The cell phone in your pocket might soon assist you to diagnose and monitor diseases. As mobile phones become more modern, advanced and ubiquitous, researchers are seeking technologies embedded within them to screen for, diagnose and handle health problems or disease management between office visits, claimed researchers at the institute of American Association for the Advancement of Science conference in Boston last weekend.
Mobile phones and other personal devices permit for “more continuous measurements, measurements at home, measurements when you really have a symptom,” stated Shwetak Patel, a professor of computer science and electrical engineering at the institute of University of Washington, at an AAAS press briefing.
Tools like the camera, flash and microphone on mobile phones keep getting better and better, Patel said.
“Those sensors that are already on the mobile phone can really be repurposed in interesting new ways, where you can really use those for diagnosing certain kinds of diseases,” he added.
With the app SpiroSmart, established by Patel and others at the University of Washington’s ubicomplab, consumers breathe into the microphone of their smartphones in case to monitor their lung function. With careful usage, the app might also offer a preliminary diagnosis of conditions like asthma and COPD.
Hema App, also established at the institute of University of Washington, applies the camera and flash of a mobile phone to identify conditions such as anemia, hemoglobin deficiency or iron deficiency. Unlike typical blood tests, this blood screening tool is entirely noninvasive.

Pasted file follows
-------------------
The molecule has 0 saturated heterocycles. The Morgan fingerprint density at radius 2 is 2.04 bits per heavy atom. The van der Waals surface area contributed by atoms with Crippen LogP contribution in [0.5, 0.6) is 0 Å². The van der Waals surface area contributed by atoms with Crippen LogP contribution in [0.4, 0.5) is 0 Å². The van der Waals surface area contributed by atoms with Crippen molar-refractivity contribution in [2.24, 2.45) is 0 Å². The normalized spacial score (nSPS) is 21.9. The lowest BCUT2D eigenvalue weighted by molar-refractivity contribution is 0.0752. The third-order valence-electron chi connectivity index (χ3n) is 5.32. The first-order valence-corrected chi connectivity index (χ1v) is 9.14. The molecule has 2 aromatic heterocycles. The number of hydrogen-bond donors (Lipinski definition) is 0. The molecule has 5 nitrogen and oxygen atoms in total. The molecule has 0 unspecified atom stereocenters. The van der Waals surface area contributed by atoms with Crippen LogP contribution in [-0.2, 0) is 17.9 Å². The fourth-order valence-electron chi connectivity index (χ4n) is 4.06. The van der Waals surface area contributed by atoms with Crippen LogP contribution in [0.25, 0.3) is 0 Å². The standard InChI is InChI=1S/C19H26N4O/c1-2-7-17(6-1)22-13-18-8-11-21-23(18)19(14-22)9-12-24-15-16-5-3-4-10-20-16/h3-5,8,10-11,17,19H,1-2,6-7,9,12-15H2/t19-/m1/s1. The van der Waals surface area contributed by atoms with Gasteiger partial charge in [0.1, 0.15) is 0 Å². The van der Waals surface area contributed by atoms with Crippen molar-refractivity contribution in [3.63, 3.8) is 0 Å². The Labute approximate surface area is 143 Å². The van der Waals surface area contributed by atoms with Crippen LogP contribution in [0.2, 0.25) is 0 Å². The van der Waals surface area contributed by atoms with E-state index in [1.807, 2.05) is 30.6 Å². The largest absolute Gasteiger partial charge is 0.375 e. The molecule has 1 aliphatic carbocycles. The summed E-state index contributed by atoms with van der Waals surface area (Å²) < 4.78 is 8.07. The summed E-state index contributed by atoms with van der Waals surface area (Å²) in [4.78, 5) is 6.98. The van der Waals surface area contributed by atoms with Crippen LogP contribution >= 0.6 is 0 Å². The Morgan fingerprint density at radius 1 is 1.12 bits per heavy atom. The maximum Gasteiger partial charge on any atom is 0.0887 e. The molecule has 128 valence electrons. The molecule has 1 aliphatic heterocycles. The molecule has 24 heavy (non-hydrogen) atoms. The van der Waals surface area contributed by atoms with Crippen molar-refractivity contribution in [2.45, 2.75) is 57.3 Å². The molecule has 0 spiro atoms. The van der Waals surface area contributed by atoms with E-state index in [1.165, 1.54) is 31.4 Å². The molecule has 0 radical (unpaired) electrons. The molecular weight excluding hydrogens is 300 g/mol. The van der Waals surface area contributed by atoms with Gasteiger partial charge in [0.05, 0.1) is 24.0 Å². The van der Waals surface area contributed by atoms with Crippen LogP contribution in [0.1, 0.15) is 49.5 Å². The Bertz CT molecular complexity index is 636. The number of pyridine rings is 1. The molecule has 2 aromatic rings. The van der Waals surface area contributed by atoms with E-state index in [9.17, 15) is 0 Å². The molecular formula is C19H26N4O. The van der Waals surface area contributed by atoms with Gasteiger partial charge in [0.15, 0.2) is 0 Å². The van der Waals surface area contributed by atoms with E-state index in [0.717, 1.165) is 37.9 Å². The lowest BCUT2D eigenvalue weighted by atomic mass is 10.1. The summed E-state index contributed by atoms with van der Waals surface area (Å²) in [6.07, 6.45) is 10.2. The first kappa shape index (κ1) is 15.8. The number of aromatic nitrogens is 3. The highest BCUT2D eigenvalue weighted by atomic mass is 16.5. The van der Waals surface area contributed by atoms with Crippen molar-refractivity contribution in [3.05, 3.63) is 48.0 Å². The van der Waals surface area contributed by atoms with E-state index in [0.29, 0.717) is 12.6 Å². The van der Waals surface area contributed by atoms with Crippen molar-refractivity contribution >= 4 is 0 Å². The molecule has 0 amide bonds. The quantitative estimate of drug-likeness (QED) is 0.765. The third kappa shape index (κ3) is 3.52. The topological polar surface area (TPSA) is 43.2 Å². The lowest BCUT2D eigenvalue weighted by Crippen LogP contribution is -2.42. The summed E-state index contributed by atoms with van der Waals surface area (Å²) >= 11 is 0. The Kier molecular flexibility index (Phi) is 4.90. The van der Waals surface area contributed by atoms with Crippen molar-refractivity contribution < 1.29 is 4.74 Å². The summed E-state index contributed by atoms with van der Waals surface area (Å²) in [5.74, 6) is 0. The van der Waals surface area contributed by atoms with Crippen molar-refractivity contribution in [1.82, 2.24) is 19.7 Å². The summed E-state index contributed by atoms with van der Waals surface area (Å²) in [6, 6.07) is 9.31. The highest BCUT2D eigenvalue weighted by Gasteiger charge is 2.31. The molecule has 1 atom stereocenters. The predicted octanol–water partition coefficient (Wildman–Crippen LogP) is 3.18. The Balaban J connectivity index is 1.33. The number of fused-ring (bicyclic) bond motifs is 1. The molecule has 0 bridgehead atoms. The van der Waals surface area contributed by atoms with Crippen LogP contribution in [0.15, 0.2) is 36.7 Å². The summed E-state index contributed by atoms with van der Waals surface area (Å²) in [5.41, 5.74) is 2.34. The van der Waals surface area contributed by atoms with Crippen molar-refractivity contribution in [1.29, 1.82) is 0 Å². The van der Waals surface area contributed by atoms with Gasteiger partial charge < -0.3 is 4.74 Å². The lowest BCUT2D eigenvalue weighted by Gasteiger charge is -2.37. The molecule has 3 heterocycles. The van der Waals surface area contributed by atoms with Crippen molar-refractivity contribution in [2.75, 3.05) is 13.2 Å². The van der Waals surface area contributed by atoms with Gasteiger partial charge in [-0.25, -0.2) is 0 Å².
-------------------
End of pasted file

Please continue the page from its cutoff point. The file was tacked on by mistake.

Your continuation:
The Food and Drug Administration is prensetly reviewing the apps as part of its screening process for clinical testing.
Apps like these make it simpler for doctors and sufferers to work together for disease management and give researchers more data to observe. They also have the potential to make a big affect on health care worldwide, Patel stated.
“You can consider this being used as a screening tool or the broader impact in developing countries where screening tools do not even exist in primary care,” he claimed.
As of previous year, more than 165,000 health care apps have been downloaded more than a billion times, in accordance to Gregory Hager, a professor of computer science at John’s Hopkins University.
But despite their potential and fame, so far, the vast majority of these apps lack evidence-based research, Hager stated.
Several apps and devices also raise privacy concerns around what happens to the largely sensitive data that they collect.
Mobile apps’ user contracts normally state which data is being captured, where it is being stored and who has access to it. But most consumers do not even read the agreement, Hager said. And individual apps offer varying amount of security to the user.
“It is basically a Wild West out there,” Hager claimed.
Still, researchers were optimistic about the way mobile devices could boost sufferers and address disease management or health disparities, both in the U.S. and worldwide.
“It actually changes the way we diagnose, treat, and manage chronic diseases,” Patel stated.
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